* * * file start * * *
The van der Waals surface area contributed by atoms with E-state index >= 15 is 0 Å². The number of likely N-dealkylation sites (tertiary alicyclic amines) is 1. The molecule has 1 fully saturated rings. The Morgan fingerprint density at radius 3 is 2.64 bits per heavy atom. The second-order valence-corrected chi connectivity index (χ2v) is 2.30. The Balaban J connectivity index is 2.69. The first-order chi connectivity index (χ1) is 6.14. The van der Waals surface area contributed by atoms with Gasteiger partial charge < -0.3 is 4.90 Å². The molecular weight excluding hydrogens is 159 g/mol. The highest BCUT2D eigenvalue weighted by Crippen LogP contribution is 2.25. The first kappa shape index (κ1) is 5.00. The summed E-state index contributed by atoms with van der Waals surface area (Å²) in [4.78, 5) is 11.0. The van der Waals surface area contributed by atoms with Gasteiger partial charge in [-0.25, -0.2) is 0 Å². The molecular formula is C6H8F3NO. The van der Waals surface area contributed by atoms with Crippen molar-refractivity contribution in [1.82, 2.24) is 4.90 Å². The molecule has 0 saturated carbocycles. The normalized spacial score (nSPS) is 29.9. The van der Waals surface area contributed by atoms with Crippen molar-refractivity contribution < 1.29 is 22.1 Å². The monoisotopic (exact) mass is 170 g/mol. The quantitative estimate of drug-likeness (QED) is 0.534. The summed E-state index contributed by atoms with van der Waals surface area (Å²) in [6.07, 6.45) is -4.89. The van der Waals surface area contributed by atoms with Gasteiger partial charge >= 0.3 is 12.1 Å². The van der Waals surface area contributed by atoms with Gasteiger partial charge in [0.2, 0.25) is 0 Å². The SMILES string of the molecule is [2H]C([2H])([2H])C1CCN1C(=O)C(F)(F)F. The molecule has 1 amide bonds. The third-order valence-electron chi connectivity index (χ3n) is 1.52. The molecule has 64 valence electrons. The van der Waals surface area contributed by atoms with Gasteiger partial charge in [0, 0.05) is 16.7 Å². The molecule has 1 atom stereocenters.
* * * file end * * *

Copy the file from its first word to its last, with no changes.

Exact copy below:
The van der Waals surface area contributed by atoms with E-state index >= 15 is 0 Å². The number of likely N-dealkylation sites (tertiary alicyclic amines) is 1. The molecule has 1 fully saturated rings. The Morgan fingerprint density at radius 3 is 2.64 bits per heavy atom. The second-order valence-corrected chi connectivity index (χ2v) is 2.30. The Balaban J connectivity index is 2.69. The first-order chi connectivity index (χ1) is 6.14. The van der Waals surface area contributed by atoms with Gasteiger partial charge < -0.3 is 4.90 Å². The molecular weight excluding hydrogens is 159 g/mol. The highest BCUT2D eigenvalue weighted by Crippen LogP contribution is 2.25. The first kappa shape index (κ1) is 5.00. The summed E-state index contributed by atoms with van der Waals surface area (Å²) in [4.78, 5) is 11.0. The van der Waals surface area contributed by atoms with Gasteiger partial charge in [-0.25, -0.2) is 0 Å². The molecular formula is C6H8F3NO. The van der Waals surface area contributed by atoms with Crippen molar-refractivity contribution in [1.82, 2.24) is 4.90 Å². The molecule has 0 saturated carbocycles. The normalized spacial score (nSPS) is 29.9. The van der Waals surface area contributed by atoms with Crippen molar-refractivity contribution < 1.29 is 22.1 Å². The monoisotopic (exact) mass is 170 g/mol. The quantitative estimate of drug-likeness (QED) is 0.534. The summed E-state index contributed by atoms with van der Waals surface area (Å²) in [6.07, 6.45) is -4.89. The van der Waals surface area contributed by atoms with Gasteiger partial charge >= 0.3 is 12.1 Å². The van der Waals surface area contributed by atoms with Gasteiger partial charge in [0.2, 0.25) is 0 Å². The SMILES string of the molecule is [2H]C([2H])([2H])C1CCN1C(=O)C(F)(F)F. The molecule has 1 amide bonds. The third-order valence-electron chi connectivity index (χ3n) is 1.52. The molecule has 64 valence electrons. The van der Waals surface area contributed by atoms with Gasteiger partial charge in [0, 0.05) is 16.7 Å². The molecule has 1 atom stereocenters.